On a forum that I frequent quite often but rarely post on brought up the topic of choosing on whether to learn Norwegian or Swedish as their next language to learn. They obviously knew that Danish also fits into the puzzle too but like many others faced with this choice (even Danes themselves) will say that it is not as pleasant sounding as Norwegian or Swedish. Fair enough but which language is going to tailor to your needs and where exactly you plan on using the language.
Scandinavian languages are much closer to each other than Spanish is to Portuguese and if you know one you can communication and read the others without too many difficulties along the way. You just need to train your ears to get used to the different sounds of each language.
Compared to languages like German, Spanish, French, and Japanese: Scandinavian languages tend to have much fewer speakers and on top of the vast majority speak English quite fluently. So it would not be a good idea to be an absolute beginner of the language and arriving in Scandinavia with limited or no knowledge in the language. If a native Dane, Norwegian or Swede find out that your a native speaker of English, they will switch to English with you and it will be extremely difficult if not impossible to get them to switch back to their native language for you. At this point you either have to tell them that you would like to practise your Danish, Norwegian or Swedish or simply continue the conversation in Danish, Norwegian, or Swedish. (Even if they repeatedly discourage you from doing so or keep using English with you regardless).
So which one is the most useful? If we went with the number of native speakers and resources available the winner would be Swedish with 9 million native speakers followed by Danish with 6 million speakers and Norwegian with 4.5 million speakers being the one with least amount of native speakers. Why is this you might ask? There was so much emigration from Denmark, Norway and Sweden in the past that there are literally more people of Danish, Norwegian and Swedish decent in the United States, Canada, Australia, New Zealand, The United Kingdom, and even Germany than in their own countries. In fact Norwegians are the minority in their own country.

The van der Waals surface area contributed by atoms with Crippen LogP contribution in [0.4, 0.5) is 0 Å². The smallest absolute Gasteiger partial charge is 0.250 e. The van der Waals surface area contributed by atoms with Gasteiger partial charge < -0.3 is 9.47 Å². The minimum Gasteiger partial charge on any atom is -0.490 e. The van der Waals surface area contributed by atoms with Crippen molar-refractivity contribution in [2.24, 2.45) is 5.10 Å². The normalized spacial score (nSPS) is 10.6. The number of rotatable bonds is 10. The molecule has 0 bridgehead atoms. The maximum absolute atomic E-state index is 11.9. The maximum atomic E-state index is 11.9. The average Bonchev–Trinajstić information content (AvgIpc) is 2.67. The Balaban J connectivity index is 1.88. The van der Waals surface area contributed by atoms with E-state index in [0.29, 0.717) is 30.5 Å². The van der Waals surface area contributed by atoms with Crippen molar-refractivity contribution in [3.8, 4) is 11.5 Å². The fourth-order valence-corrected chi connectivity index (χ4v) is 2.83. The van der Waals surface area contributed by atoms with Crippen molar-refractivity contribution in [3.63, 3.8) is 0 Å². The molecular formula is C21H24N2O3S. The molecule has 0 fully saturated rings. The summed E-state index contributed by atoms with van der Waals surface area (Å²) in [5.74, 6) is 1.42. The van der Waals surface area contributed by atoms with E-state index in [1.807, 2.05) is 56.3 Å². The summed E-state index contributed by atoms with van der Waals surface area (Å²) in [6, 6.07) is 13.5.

Obviously it is going to be weird if you use Swedish in Norway, Danish in Sweden and Norwegian in Denmark. Not to say you wouldn’t be understood but it would seem pointless to do so when you are catering to one country and speaking the language of another.
Let me ask you a set of questions which should (hopefully) narrow the process down for you in choosing a Scandinavian language to learn:
Are you of Danish, Swedish or Norwegian decent? Is your significant other/spouse/person you are dating a Dane, Norwegian or Swede? Do you have business (or the potential do business) in Denmark, Norway or Sweden? Which one sounds more pleasant on your ears? (In other words which language do you like the sound of the most)? Do you plan on studying, working or living abroad in any or all of the Scandinavian countries?
Once you have answered at least one of those questions you can begin learning the Scandinavian language(s) that appeals to you. Be sure to check out my resources for Danish, Norwegian, and Swedish as a way to help supplement your language learning.